With the All England Lawn Tennis Championships beginning in just over two weeks - 27th June to be precise - Head Groundsman Neil Stubley and his crew will be ensuring that the hallowed turf will be in pristine condition for the players and the viewing millions; and that probably includes keeping everyone and everything off it except for essential groundsmanship work.
So, if you are the BBC and you want to shoot promotional videos for Wimbledon Fortnight ahead of the tournament, what do you do? You head to West Herts Sports and Social Club, that's what.
Here, Head Groundsman, George Mills, looks after a natural turf football pitch, a cricket square, seven hard tennis courts and three grass courts. There are also squash courts and gym on the site.
Twenty-four year old George is in his sixth summer at West Herts and has recently completed NVQ Level 3. Groundsmanship is in his blood; his father Bob is Head Groundsman at Barnet FC, who was featured recently in the Pitchcare magazine - https://www.pitchcare.com/magazine/barnet-football-club-a-hive-of-activity.html
The attraction of a quick dash up the M1 from central London to central Watford was one of the reasons that the BBC chose the venue for the shoot.
George explains that he has a number or tennis professionals come in to use the grass courts for practice ahead of the Queens and Wimbledon tournaments. "I have a letter from Guildford Tennis Club, where a number of them are based, stating that the courts are considered to be of a similar standard to Queens and Nottingham. The club president put it up in the clubhouse, much to my embarrassment! I will be the first to admit my courts are nowhere near that good. I work alone, other than an occasional assistant that does around ten hours a week. With my budget and manpower, there's no way they're anywhere near that standard in reality, although I will take the compliment."
"To be honest," continues George, "the courts aren't even in great nick at the moment. There are a couple of weeds that have been sprayed off but are still dying back, and the ends have started to wear as well due to the vast amount of play the courts get. They are used three or four evenings a week and most of the day on Saturdays and Sundays from the start of May and right through to September."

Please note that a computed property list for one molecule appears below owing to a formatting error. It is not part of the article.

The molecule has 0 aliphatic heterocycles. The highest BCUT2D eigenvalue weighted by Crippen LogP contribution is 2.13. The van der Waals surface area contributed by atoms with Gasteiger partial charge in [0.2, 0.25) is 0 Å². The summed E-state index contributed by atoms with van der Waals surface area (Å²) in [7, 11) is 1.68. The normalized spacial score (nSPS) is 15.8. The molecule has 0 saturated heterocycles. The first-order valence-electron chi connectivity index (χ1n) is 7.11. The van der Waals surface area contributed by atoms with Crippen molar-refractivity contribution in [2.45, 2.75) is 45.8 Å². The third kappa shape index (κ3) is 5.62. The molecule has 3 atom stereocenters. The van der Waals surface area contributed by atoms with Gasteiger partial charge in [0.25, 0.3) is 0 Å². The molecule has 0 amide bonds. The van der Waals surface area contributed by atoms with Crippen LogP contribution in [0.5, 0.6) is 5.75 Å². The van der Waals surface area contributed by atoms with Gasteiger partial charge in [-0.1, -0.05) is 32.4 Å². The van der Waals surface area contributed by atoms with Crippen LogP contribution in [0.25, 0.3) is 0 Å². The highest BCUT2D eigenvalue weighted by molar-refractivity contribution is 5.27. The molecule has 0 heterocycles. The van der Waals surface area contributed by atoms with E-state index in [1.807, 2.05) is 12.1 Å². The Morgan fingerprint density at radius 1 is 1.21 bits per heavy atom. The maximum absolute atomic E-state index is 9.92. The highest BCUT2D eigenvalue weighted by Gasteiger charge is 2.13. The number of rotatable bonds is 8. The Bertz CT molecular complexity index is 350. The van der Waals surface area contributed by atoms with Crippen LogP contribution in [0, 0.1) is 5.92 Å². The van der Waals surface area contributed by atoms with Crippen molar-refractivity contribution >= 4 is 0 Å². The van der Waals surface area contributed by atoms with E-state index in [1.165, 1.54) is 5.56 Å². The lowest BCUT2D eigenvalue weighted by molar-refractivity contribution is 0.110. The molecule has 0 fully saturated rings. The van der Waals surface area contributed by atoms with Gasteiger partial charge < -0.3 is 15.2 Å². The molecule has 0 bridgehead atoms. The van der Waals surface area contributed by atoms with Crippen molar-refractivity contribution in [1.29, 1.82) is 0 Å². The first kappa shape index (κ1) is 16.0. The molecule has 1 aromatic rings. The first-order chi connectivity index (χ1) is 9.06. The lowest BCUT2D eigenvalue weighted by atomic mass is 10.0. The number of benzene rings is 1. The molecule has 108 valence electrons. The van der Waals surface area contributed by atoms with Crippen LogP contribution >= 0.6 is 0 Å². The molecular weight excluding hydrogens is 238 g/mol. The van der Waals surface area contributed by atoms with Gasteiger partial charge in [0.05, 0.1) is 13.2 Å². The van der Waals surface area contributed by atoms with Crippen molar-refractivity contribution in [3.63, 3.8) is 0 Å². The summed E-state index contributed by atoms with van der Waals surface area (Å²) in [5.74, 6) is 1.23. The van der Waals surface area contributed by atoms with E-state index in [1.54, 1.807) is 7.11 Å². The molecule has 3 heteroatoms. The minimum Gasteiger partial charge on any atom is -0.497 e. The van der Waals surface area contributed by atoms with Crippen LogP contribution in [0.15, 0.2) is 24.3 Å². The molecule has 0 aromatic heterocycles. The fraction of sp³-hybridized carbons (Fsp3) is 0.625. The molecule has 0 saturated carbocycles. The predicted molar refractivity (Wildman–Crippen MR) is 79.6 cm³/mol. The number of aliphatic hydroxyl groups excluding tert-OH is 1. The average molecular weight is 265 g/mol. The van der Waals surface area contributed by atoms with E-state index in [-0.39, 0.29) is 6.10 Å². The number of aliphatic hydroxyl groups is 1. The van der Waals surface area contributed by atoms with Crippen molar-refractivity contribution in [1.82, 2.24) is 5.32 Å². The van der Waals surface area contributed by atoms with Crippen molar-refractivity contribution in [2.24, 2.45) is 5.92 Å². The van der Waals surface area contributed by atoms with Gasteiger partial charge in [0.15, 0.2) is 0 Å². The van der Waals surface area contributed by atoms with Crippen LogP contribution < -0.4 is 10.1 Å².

However, for the purposes of the BBC promotional video, along with some special effects wizardry, they were considered ideal.
"There was a crew of around forty people on site on that Friday," George explains. "They used all three grass courts for various bits and bobs, but the large majority was filmed on grass court number one. They put green felt up along all of the fences around the court to make it look as much like Wimbledon's centre court as possible. They even used wood effect stickers on our metal tennis posts to make them look like the wooden ones you would see at Wimbledon."
"In terms of my preparations, I double cut and marked the courts on Thursday. I had intended to cut again on Friday morning, but a heavy dew caused me to leave it. I find that cutting in a heavy dew should be avoided where possible as you get a poorer quality of cut and tend to drop some of the clippings."
"On Friday, I arrived at 5.00am and the BBC crew began filming at 7.00am. They finished at about 8.00pm that evening. They had various sound and lighting equipment on site. We had agreed any heavy gear would stay outside of the courts and mats would be used under their smaller pieces of kit. Essentially, you won't be able to tell its West Herts. From what I've been told, they are editing the footage taken here into footage of the Wimbledon grounds."
"The shoot went very well. The crew were very well behaved, made no damage and left the sight spotless behind them."
"The advert will air in the week running up to and right through the Wimbledon fortnight. I and our 200 tennis club members will be watching with interest."